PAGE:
Leading born-on-the-Web retailers such as Amazon understand the importance of connected consumer experiences for creating greater value. That’s why industry pundits are so intrigued by the company’s foray into brick-and-mortar stores and its acquisition of the Whole Foods supermarket chain. They’re eager to see what it holds for the connected customer experience.
For retailers and brands, the implications of Connected Consumer Experiences are daunting. How do data-driven marketers reconcile the new Moment of Truth — the sum total of the consumer’s connected experiences?
They have to go well beyond selling products to address broader consumer needs and aspirations like beauty, adventure, health or wellness. They must orchestrate customer experiences that span multiple brands, service providers and commercial ecosystems.
Instead of static product offers, carefully designed connected experiences need to continuously raise the bar, feeding the virtuous cycle of consumer expectations. Imagine if a fitness equipment store went beyond its traditional boundaries to serve its customers — as an example, when a consumer buys a rowing machine, the store offers not just assembly services but also
- fitness apparel,
- nutritional supplements and a
- trial membership at a local rowing club.
Doing this at scale is a tall order. It requires capitalizing on the gold mine of customer data retailers are sitting on and IoT insights from the physical world, including stores. Connecting, analyzing and sharing it in real-time across company silos and with their new partners in value to
- anticipate and
- satisfy customer needs.
And most important — continuously detecting and learning new consumer consumption patterns so customer experiences get better and better.
The new marching orders for retailers and brands are clear: they must deliver connected consumer experiences that add up to The Moment of Truth.
Two people call customer service at the same time to complain about the same thing. One waits a few seconds before a representative gets on the line. The other stays on hold. Why the difference?
There’s a good chance it has something to do with a rating known as a customer lifetime value, or CLV. That secret number is used by all manner of companies to measure the potential financial value of their customers.
Your score can determine the prices you pay, the products and ads you see and the perks you receive... “There’s no free lunch,” says Sunil Gupta, a marketing professor at Harvard Business School who has researched models for calculating lifetime value. “The more profitable you are, the better service you will get.”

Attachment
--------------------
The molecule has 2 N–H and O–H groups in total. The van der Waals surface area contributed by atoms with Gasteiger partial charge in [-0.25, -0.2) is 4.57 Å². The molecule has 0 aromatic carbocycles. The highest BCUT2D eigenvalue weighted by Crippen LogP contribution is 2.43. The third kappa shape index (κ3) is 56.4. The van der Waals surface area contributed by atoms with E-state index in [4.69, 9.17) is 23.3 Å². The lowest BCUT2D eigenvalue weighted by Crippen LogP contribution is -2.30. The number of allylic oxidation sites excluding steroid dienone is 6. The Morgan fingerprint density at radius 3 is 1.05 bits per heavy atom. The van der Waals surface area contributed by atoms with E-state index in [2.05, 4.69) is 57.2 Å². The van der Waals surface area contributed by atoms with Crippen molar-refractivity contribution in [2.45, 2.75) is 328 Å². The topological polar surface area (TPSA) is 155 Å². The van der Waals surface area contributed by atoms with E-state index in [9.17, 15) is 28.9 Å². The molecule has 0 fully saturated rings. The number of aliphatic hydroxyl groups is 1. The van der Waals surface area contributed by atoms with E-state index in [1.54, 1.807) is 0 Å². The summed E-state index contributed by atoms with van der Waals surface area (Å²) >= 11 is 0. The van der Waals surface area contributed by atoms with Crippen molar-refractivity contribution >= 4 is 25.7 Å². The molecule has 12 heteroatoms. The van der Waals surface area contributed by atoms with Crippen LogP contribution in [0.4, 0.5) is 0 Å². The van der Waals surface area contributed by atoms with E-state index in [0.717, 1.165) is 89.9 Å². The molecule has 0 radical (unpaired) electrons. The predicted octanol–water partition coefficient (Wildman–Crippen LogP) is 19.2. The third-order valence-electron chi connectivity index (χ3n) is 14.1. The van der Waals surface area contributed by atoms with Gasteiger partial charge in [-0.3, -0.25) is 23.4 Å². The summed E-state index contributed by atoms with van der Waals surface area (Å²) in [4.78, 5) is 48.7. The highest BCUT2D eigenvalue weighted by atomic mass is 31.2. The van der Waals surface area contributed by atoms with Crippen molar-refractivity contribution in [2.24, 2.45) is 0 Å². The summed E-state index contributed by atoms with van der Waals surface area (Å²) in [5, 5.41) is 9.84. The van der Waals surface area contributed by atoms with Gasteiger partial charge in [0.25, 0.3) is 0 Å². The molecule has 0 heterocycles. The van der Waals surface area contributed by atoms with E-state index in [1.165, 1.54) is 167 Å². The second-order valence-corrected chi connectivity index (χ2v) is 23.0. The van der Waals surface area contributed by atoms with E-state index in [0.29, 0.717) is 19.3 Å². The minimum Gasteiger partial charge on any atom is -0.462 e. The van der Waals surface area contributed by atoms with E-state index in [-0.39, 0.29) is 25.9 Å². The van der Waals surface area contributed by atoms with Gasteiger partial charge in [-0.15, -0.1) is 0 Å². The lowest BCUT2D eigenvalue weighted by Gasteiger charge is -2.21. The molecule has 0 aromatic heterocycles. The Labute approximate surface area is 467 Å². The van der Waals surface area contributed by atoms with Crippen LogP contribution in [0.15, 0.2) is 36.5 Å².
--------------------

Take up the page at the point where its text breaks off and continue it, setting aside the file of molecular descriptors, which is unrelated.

.. Everyone with a bank account, cellphone or online shopping habit has at least one CLV score, more likely several. And most people have no inkling they even exist, let alone how they are used, what goes into them or how accurate they are. Unlike credit scores, CLVs aren’t available to consumers and aren’t monitored by any government agency... “Not all customers deserve a company’s best efforts,” says Peter Fader, a marketing professor at the University of Pennsylvania’s Wharton School who helped popularize lifetime value scores. His scoring method is based on transaction history, which he says is all companies need to determine how customers will behave in the future... Some companies deduct points from shoppers who exhibit costly behaviors. Banks sometimes take into account the calls people make to customer-service agents or the number of times they visit branches. Online retailers track shoppers who buy things only when they are deeply discounted. People expected to cost more than they spend can have a negative score... At some carriers, high-value customers who are at risk of switching to another carrier are prioritized and get routed to a top-rated call center... his e-commerce clients use scores, including CLV, to respond to email inquiries. “If you’ve got an angry shopper with a high lifetime value, you might want to bump up the priority,” he says... Shoppers with higher scores, however, won’t necessarily get the best deals all the time, says Jerry Jao, chief executive of Retention Science, which has worked for companies such as Target Corp. and Procter & Gamble Co. Retailers sometimes withhold discounts to high-value customers until they are at risk of losing them. “Why waste a 25% offer when the person is going to buy anyway?”.. The scoring helps dealerships weed out costly customers. “This is what you call grinders—people who visit 16 stores to get the absolute lowest price,” he explains... his firm develops scores by crunching data on things such as previous car purchases, whether a household has a teenager, where else a person has shopped and ZIP Codes, which can be used as a proxy for income. Someone who has a Neiman Marcus credit card is going to be more valuable for a car dealership than someone with a credit card from a discount chain.. The company tracks, for example, the number of times a person calls to complain over the prior 90 days, which can affect the CLV.An airline can compare how often a shopper complains with his or her lifetime value and customer experience score, which measures inconveniences such as number of times in the middle seat, flight delays and lost bags.